All these personalization options take some time to research, choose, test, and put in place, but they can put your store ahead of the competition. More personalization can lead to better customer retention, more sales to your existing customers, and more new customers brought in through ads that show products tailored to their interests. If you're just starting out and planning your store, check out HostGator's Magento hosting packages that include email marketing tools for your new business.
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  • How To Get Insurance When You’re Self-Employed

    Sunday, October 1, 2017 by

    Finding Insurance as a FreelancerFinding Insurance When You're a Freelancer

    Freelancing will always involve some risk, but there's no need to take on more risk than you must. Unlike working for someone else, working for yourself means setting up all the benefits you used to get through your employer. If you're making the switch to self-employment, here are some pointers for finding policies to protect your health, your income, and your new business. Recommended WordPress Hosting

    Health Insurance for the Self-Employed

    No matter what type of business you're in, if you're self-employed or a freelancer in the US, you're going to have to become an expert on your health insurance options. Depending on how many insurers offer plans in your area, you may have plenty of coverage options or next to none. Costs can vary from sort of reasonable to jaw-dropping. Benefits can vary dramatically from one plan to the next. And of course, the health insurance landscape can change depending on politics, so what works today may not apply in a year or two. For now, though, here are some places to look for coverage that offers you the best combination of cost, benefits, and participating providers.
    1. Get covered by someone else's policy. If you're married, in a domestic partnership, or young enough to stay on your parents' health insurance, going with their coverage may be your best bet in terms of cost and ease of enrollment.
    2. Check out the marketplace. Even if you don't qualify for a subsidy, you can still buy a plan on during the open enrollment period. Note that once you buy a plan through the marketplace, you'll need to notify them each year if you buy a plan somewhere else. Otherwise, you'll be automatically enrolled in a marketplace plan that you'll have to cancel.
    3. Contact insurance companies directly. You may be able to buy an individual plan directly from an insurer. This will almost certainly cost more than a marketplace plan, but it can be a good option if the insurer's network includes the doctors and hospitals you prefer and the local marketplace plans don't.
    4. Talk to your payroll service provider. Some offer small group and individual health insurance policies for their clients as part of their benefits-administration services.
    5. Go to class. Some community colleges and universities offer affordable, low-deductible health insurance to students taking as few as three credit hours, even via distance learning. This might be cost-effective even with tuition and fees factored in—and depending on the classes you take, it can help you with your professional development.
    6. Talk to other self-employed people in your industry and city to find out about local and industry-specific options. You can also pull together a group of friends or peers to split up health insurance research tasks and share information. I've done this with a group of about half a dozen friends, which is how I learned about some of the school insurance programs.
    Whatever option you choose, read the benefits, limits and exclusions carefully before you enroll to avoid costly surprises later. For example, one academic plan I looked at recently would have saved me more than $1,000 a year on premiums, had a deductible in the hundreds rather than the thousands, and it included my preferred doctors. Unfortunately for this EpiPen-carrying allergy patient, the plan specifically excluded allergy treatment, so my risk of unreimbursed ER bills and medication outweighed the lower premiums. You'll also want to find out ahead of time if you're locked into the plan for a full year or if you can change plans mid-year if you find a better option later on.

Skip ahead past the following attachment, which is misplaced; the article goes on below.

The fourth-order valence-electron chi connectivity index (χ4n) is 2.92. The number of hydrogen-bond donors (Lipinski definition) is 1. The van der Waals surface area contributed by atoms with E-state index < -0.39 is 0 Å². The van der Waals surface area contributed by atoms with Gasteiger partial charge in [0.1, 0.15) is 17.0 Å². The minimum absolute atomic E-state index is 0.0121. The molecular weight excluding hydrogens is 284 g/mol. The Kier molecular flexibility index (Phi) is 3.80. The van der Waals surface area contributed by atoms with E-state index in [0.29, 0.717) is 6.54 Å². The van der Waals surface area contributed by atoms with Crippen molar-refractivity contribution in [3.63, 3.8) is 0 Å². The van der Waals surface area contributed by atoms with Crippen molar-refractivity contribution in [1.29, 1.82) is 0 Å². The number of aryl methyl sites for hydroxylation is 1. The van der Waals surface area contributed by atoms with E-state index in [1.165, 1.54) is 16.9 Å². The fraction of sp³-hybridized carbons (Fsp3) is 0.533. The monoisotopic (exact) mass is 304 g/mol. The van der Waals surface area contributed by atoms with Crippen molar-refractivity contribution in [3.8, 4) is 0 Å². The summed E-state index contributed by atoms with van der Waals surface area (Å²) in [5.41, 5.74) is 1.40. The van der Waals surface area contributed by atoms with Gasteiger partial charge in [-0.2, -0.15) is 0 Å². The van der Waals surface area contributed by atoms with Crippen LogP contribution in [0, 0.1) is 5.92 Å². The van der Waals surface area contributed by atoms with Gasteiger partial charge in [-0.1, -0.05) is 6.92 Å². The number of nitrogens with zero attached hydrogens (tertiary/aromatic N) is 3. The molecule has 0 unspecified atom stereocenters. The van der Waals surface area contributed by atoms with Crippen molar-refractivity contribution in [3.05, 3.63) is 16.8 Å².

Disability Coverage for Solopreneurs

    Compared to health insurance, disability coverage doesn't get much attention, but it should. Health insurance may cover most of your medical bills, but if you're too sick or injured to run your business for more than a few weeks, how will you pay your rent, utilities and grocery bills? A disability policy can give you up to about 60% of your take-home pay (not your business gross) while you're unable to work, and the monthly premium for many plans costs less than a couple of delivery pizzas. The catch is that it's not always easy to qualify for disability coverage as an independent worker. The first place to start is with your insurance agent or financial planner, but you may have to look elsewhere if their companies don't insure freelancers. That was the case when I started shopping for disability coverage about five years ago. I ended up finding a policy through the Freelancers Union, a New York-based advocacy group. They have since rolled out a National Benefits Platform that lets you search for several types of insurance, including disability. The premiums you pay will be based on your age, your income, and the elimination period (30 to 90 days) before you start getting benefits after a claim. Benefits aren't forever – they're usually capped at a certain number of years based on your age or end when you hit retirement age. Review your coverage every couple of years to see if you need to buy a larger policy to keep up with your (ideally) growing self-employment income.  

    Liability Coverage for Independent Service Providers

    No matter what type of freelance work you do--writing, web design, makeup artistry, or something else--you'll sleep better if you have a professional liability policy that pays to defend you in case of a client lawsuit. If you want to land contracts with government agencies and enterprise clients, you'll almost certainly need to show proof of liability insurance in order to bid. As with disability coverage, start your liability coverage search with your insurance agent, financial advisor, or the Freelancers Union. You can also check with professional organizations in your industry and look for industry-specific insurers.  

    Other types of insurance you may need

    If you handle sensitive or confidential client information, a data breach policy can protect you in case of digital or physical theft. Does your work take you outside the country? You'll probably want international health and medical evacuation insurance, because most US-based health insurance policies don't cover out of country expenses. Remember that your insurance needs may change as your freelance business grows. It's a good idea to review your coverage once a year to make sure you have the right policies and the proper coverage amounts. Learn more about what you'll need to start your small business and keep it running.